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11. The Sanitary Movement and the 'Filth Theory of Disease'

Epidemics in Western Society Since 1600 (HIST 234) The sanitary movement was an approach to public health first developed in England in the 1830s and '40s. With increasing industrialization and urbanization, the removal of filth from towns and cities became a major focus in the struggle against infectious diseases. As pioneered by Edwin Chadwick, the sanitary movement also embraced an explicit political objective, according to which urban cleansing took on a figurative as well as a literal sense, and was seen as a potential solution to the threat posed by the "dangerous classes." European cities followed suit, with Paris and Naples embarking on wholesale rebuilding projects, necessitating large-scale state intervention. Although these technological reforms marked an undeniable step forward for public health, they often also entailed the exclusion of other strategies, such as progressive economic and educational reforms. 00:00 - Chapter 1. The Sanitary Movement 04:13 - Chapter 2. Background 10:15 - Chapter 3. Sir Edwin Chadwick 23:27 - Chapter 4. Social Medicine 30:25 - Chapter 5. Rebuilding Cities and Urban Planning: Paris 40:51 - Chapter 6. Naples Complete course materials are available at the Open Yale Courses website: This course was recorded in Spring 2010.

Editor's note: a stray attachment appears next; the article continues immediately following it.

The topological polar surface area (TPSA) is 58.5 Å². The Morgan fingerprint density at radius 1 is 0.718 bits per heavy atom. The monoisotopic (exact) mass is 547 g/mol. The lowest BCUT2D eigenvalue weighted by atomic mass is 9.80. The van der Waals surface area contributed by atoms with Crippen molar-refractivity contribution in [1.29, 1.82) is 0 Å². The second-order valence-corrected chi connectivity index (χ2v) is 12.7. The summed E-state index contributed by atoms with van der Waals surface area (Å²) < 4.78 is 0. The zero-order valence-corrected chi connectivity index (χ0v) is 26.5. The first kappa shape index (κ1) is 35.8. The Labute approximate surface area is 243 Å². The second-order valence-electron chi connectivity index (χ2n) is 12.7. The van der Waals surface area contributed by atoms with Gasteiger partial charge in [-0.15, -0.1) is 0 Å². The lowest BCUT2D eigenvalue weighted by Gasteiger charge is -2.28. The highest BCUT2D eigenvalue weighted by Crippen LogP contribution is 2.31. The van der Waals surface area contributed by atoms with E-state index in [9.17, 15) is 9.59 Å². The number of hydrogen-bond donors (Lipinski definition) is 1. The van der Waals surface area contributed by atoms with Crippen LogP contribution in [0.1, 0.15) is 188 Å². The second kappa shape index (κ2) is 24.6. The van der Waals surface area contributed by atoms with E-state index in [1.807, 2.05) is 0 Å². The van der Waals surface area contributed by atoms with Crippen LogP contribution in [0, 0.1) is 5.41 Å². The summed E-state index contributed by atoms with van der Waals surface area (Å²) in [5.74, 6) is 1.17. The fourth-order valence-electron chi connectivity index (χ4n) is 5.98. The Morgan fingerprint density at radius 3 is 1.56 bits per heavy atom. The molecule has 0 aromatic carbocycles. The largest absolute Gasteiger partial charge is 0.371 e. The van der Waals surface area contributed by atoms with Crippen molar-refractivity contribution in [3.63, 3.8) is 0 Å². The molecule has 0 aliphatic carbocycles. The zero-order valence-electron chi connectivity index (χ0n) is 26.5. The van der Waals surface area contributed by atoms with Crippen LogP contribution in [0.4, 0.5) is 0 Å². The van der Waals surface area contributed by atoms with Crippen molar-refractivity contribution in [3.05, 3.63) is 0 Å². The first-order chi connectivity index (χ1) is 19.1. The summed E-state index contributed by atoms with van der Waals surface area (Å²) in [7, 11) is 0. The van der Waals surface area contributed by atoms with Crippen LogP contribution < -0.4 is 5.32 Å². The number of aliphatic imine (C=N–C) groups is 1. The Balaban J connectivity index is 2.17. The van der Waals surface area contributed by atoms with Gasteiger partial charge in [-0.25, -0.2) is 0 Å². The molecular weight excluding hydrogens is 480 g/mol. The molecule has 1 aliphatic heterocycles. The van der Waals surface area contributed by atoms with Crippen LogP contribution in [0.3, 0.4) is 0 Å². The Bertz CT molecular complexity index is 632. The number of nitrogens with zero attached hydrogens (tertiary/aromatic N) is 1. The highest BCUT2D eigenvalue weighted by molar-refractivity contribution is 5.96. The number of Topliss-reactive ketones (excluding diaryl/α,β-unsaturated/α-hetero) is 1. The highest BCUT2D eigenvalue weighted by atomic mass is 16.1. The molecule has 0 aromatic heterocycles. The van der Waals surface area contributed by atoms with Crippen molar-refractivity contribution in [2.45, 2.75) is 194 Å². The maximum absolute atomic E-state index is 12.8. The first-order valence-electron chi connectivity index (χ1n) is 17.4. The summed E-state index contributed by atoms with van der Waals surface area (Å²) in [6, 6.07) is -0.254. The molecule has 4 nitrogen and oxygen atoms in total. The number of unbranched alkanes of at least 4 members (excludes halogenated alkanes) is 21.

Length: 48:57


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